The success stories of some of the biggest cloud service providers have triggered enterprise IT businesses to follow their lead by adopting the two pillars of NetOps, i.e. Automation and Virtualization, to optimally ramp up their network infrastructures.
Implementing NetOps2.0 in organizations requires both top-down and bottom-up initiatives. This can include adjustments in cultural values to accommodate managed risk-taking, awarding innovative initiatives, and promoting a spirit of inquiry that challenges the status quo. Effective collaborations between Networking, DevOps, and DevSecOps teams should be encouraged so that everybody is connected and works towards business success.
One of the primary goals of DevOps practitioners is to automate as many of the software release pipelines as possible. Similar levels of production and programmability are making their way into networking, which accounts for the similarity between DevOps and NetOps. Just like DevOps, NetOps can be implemented using technology.
At the same time, NetOps and DevOps teams can come together to deal with network issues by collaborating and sharing tools that can aid and bolster IT as a whole.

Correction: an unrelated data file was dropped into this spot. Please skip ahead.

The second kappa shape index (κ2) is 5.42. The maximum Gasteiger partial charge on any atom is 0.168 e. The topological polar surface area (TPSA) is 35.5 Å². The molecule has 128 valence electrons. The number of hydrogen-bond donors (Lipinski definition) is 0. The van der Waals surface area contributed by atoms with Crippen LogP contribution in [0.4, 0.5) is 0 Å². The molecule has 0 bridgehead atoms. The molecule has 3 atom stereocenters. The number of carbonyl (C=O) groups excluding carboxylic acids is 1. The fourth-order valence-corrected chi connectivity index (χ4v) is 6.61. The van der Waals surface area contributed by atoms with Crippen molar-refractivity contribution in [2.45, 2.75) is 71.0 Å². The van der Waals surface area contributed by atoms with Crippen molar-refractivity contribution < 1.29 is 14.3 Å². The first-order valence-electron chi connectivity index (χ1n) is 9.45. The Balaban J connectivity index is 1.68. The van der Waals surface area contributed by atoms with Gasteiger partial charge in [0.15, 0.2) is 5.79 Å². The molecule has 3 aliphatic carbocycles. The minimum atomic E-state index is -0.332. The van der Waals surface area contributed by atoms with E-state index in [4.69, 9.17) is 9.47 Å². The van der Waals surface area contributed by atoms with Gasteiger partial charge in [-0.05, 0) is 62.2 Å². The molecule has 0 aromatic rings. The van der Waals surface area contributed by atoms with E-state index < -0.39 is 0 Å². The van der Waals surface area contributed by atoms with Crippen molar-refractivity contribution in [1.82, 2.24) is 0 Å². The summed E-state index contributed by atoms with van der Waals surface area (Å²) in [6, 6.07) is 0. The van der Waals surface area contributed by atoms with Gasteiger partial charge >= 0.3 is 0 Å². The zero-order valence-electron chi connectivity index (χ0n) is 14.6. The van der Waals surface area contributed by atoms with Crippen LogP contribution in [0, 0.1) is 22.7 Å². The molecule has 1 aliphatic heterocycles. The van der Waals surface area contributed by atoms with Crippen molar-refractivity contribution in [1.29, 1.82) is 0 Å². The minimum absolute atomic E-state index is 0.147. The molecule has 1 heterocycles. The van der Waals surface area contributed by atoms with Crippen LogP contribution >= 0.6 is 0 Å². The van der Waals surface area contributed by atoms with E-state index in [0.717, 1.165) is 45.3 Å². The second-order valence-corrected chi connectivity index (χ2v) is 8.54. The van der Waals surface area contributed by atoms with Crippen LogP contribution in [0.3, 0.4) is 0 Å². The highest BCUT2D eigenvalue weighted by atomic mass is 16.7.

Different NetOps tools are designed to help automate network workflows including network implementations and network operations. DevOps teams can make use of these tools to perform configuration changes and update the devices automatically, such as Alarm & Alert detection services and monitoring to avoid overdue estimated network device licensing, renewals, upgrades, and incident management services. Thus, the application of DevOps tools to Networking has brought agility, availability, and automation in networks.
89%, who had introduced NetOps, said that it had made their organization’s network more reliable.
Security is essential to avoid network downtime, as the consequences negatively affect customer satisfaction and profit. Now, with networks more layered than ever, and subsequently more vulnerable than ever, organizations are investing in NetOps to enhance security and reduce the potential for downtime. NetOps tools and practices have helped in remediating and resolving network and system issues by enabling network management and network monitoring.
In a survey conducted by Enterprise Management Associates, where 366 IT professionals participated, 83% of organizations said they saw increased collaboration between their network and security teams. The security team needs to analyze network data has fuelled this collaboration. The data-sharing and optimizing incident response times between the Network and Security teams has led to a new thought process NetSecOps. But that is a blog for another day!
NetOps is a proactive, data-driven approach to Networking that helps modernize networks and increase their resilience. It is more than the integration of new solutions. It entails a mindset shift both top-down and bottom-up of the professionals that work within it. By transitioning into the NetOps culture, enterprises and engineers will ensure effective integration of NetOps with other key teams, such as DevOps and SecOps, and enable a smoother digital transformation journey.